Saturday, July 23rd

Hyper-Reality by Keiichi Matsuda is an oldie but goodie. Just earlier I saw this mass of people by a downtown square, all peering into their phones trying to catch Pokémon, like asocial angler fishermen or, if one chooses more terrifying metaphors, like extras in a Black Mirror episode or future Matrix human batteries.

I’m not saying Pokémon Go is a harbinger of the End of Times. Not only there are far better candidates for that, but I also think one shouldn’t actually give a fuck about how others spend their afternoons and choose to enjoy the sunset. Still, I think Pokémon Go highlights just how powerful software developers are and how it’d be perhaps wise to reason about software companies as some kind of Fifth Estate. Just imagine, as I was talking to friends yesterday, if Pokémon Go had some kind of scarcity game mechanic in which rare monsters could only be caught by one player (I actually thought the game worked like that so I wondered aloud why there were no reports of street fights breaking out, among all the news of people crashing into police cars or walking themselves off cliffs).

Thing is, someone may well create such a game. I mean, just watch old concept demos of what became today’s technology, and then look at Microsoft explaining how Augmented Reality assists scientists in exploring Mars, designers in designing motorbikes or dads in playing Minecraft with their kids. And then consider the actual history of the web, from banner ads to ransomware, from Flash to government sites that only work in Internet Explorer 6. And then rewatch Matsuda’s video. Just rewatch it and try to debunk it.

And then ponder whether software should be regulated, like cars or houses or public infrastructure are. Ponder whether such regulation is feasible, or desirable (for it would be the death of general-purpose computer, thus the ultimate authoritarian wet dream). And wonder: are we fucked? Even if we escape authoritarianism, climate change, terrorism, cyberwar (meaning the large scale use of malevolent software)… can we also handle plain ill-considered, misdesigned software?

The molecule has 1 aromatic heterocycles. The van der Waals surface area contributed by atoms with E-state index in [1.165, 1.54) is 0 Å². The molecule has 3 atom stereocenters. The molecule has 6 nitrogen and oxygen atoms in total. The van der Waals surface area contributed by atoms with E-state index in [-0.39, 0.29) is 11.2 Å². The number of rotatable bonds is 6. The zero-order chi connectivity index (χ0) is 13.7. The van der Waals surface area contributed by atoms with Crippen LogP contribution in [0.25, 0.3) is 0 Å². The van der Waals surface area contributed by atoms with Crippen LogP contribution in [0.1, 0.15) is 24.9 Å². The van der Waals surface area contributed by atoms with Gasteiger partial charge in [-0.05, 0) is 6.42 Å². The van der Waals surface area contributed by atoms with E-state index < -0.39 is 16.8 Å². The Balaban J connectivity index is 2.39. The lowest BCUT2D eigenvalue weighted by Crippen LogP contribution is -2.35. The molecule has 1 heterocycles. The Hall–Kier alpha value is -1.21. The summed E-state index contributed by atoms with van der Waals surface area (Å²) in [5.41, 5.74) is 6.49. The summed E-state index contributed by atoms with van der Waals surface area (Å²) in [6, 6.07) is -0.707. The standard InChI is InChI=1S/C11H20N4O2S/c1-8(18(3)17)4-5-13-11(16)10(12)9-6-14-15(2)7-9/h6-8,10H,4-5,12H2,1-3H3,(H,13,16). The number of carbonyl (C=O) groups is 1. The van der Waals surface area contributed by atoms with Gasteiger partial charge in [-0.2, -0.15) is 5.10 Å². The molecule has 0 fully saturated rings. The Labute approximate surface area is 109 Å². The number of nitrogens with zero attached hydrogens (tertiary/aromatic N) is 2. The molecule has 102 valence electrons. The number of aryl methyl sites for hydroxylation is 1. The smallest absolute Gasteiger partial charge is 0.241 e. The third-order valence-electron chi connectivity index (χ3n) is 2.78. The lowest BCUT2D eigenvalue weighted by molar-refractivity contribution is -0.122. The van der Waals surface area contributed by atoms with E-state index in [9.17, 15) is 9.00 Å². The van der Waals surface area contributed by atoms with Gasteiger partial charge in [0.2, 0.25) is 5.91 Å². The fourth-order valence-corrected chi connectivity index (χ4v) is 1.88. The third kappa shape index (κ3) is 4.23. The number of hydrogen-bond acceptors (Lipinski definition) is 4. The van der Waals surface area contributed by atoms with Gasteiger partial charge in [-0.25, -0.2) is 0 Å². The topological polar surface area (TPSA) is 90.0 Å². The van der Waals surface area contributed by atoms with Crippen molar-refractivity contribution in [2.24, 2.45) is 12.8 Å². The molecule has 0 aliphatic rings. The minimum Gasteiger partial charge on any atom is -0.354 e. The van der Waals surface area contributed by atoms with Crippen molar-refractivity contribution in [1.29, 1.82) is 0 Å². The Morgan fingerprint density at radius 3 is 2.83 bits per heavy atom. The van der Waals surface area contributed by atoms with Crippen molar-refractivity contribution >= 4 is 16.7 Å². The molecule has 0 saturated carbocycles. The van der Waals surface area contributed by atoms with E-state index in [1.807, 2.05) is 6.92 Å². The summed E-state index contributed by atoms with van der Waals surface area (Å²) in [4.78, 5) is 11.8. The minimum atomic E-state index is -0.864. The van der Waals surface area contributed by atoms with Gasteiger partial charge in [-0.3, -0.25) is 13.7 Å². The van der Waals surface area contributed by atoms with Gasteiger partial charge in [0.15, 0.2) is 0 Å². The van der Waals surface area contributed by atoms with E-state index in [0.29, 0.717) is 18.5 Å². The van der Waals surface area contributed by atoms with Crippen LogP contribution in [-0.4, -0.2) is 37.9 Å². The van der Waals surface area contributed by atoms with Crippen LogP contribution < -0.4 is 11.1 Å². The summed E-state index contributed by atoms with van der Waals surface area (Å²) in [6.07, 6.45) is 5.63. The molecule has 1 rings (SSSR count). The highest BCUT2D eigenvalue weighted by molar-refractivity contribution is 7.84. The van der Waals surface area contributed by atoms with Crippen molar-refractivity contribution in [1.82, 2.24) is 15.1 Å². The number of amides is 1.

Monday, June 13th

May 25th

A few weeks ago I was invited by Gil, a friend of a friend (and aren’t friends-of-friends the best?) to become the new host of CreativeMorningsPorto chapter. Despite my loathing of tasks remotely resembling ‘production’ in my film school times, and my networking skills being more George Costanza than Ari Gold, I immediately said yes. After all, I had grown accustomed to working through TODO lists in recent years, I can answer email on time as to stave off unanswered mail tsunamis, and am comfortable talking in public (meaning in front of students), so I surely am qualified for the task. The Morning part of Creative didn’t speak to me as much as it would were they BeforeLunch, or, even better, LateAfternoon, but still: onward!

Having secured the ongoing contributions of CreativeMornings/Porto great team of volunteers and the continuing sponsorship of Espiga (a local coffeehouse I was already fond of for its very fine sausage-and-spinach omelette), many e-mails, some TODOs and a few Excel spreadsheets gave origin to the first CreativeMorning under my stead, in which local young documentary film-making duo Joana Nogueira and Patrícia Rodrigues talked about animation as a means to represent reality. (Many thanks to Joel Faria for the above illustration of the proceedings.)

So, one done, on to the next! Keep tuned!

April 28th

Letterboxd • Your life in film